Please do not attempt this, unless sanctioned by your utility. They own the meter, and *don't think kindly* of those who open it and add devices or bypass it.
Naturally, your electric company must cut the seal on the meter and install this EVSE. Takes only one minute. Aside from having to cut the seal, they simply don't want untrained people around exposed meter sockets. The linemen are glad to do it. Heck many are intrigued.
 

pb2000

Member
Dec 22, 2019
211
243
Calgary
Every electric utility I've checked with from Alabam Electric to GA, SC and NC has said it would be fine on their meter. Only Progress Energy in South Carolina objected saying it would be an encumberance to access the meter base for troubleshooting.... that was a phone conversation and I never actually got to show it to the engineer in person. Everyone who has seen it in person says it is acceptable on their meterbase.

How is the circuit protected in this case? I can't find a layman's guide to residential transformers but it doesn't look like there are any fuses between the secondary side and the customers main panel, so you could theoretically overload and damage the feeder wire tapping directly off the meter socket.
 

DMC-Orangeville

85D and John Deere 5100E
Feb 14, 2015
938
1,159
Orangeville ON Canada
Every electric utility I've checked with from Alabam Electric to GA, SC and NC has said it would be fine on their meter. Only Progress Energy in South Carolina objected saying it would be an encumberance to access the meter base for troubleshooting.... that was a phone conversation and I never actually got to show it to the engineer in person. Everyone who has seen it in person says it is acceptable on their meterbase.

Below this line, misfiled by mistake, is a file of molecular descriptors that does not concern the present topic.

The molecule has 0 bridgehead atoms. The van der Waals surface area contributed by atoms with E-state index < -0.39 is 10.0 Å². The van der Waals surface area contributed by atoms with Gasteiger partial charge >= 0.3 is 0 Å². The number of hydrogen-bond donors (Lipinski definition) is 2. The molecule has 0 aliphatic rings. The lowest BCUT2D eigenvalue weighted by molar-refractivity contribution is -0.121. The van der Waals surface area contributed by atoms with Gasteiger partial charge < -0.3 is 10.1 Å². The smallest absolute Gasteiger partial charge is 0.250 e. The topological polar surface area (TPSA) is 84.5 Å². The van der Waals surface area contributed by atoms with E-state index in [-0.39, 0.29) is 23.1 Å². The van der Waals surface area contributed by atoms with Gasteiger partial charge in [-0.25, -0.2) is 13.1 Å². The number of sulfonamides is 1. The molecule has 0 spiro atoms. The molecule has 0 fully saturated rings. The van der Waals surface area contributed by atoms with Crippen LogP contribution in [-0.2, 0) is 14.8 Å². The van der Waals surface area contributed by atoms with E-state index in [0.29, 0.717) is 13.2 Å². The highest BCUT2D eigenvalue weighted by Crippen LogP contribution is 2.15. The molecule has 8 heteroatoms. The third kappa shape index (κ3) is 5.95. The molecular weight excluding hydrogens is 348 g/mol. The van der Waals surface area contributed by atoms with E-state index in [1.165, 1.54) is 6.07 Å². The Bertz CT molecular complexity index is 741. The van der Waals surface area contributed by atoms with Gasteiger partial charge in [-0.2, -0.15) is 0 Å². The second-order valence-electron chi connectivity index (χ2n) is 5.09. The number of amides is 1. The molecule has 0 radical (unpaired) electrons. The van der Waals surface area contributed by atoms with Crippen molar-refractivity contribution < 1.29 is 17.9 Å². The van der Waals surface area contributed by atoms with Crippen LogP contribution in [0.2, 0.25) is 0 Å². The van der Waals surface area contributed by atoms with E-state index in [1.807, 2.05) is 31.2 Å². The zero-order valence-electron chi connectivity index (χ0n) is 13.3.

My experience with Canadian utilities has been far different. In past, they wouldn't allow meter box surge suppression, and others. @mknox Opinion here(?) (He used to run a fairly large public utility in Ontario)
 

ai4px

Wes
May 2, 2018
447
478
Sumter SC USA
How is the circuit protected in this case? I can't find a layman's guide to residential transformers but it doesn't look like there are any fuses between the secondary side and the customers main panel, so you could theoretically overload and damage the feeder wire tapping directly off the meter socket.
This device has a breaker inside rated at 10k amp interrupting rating. There's a lot of math involving the impedance of the feeder from the transformer, type of wire used for that feeder and the kVa of the transformer. But 10k amp interrupting works in 99% of settings. Your electric company will tell you if 10ka is appropriate. Check the rating of the main breaker in your house if in doubt.

Contact me at 803 622 6106 if you have questions.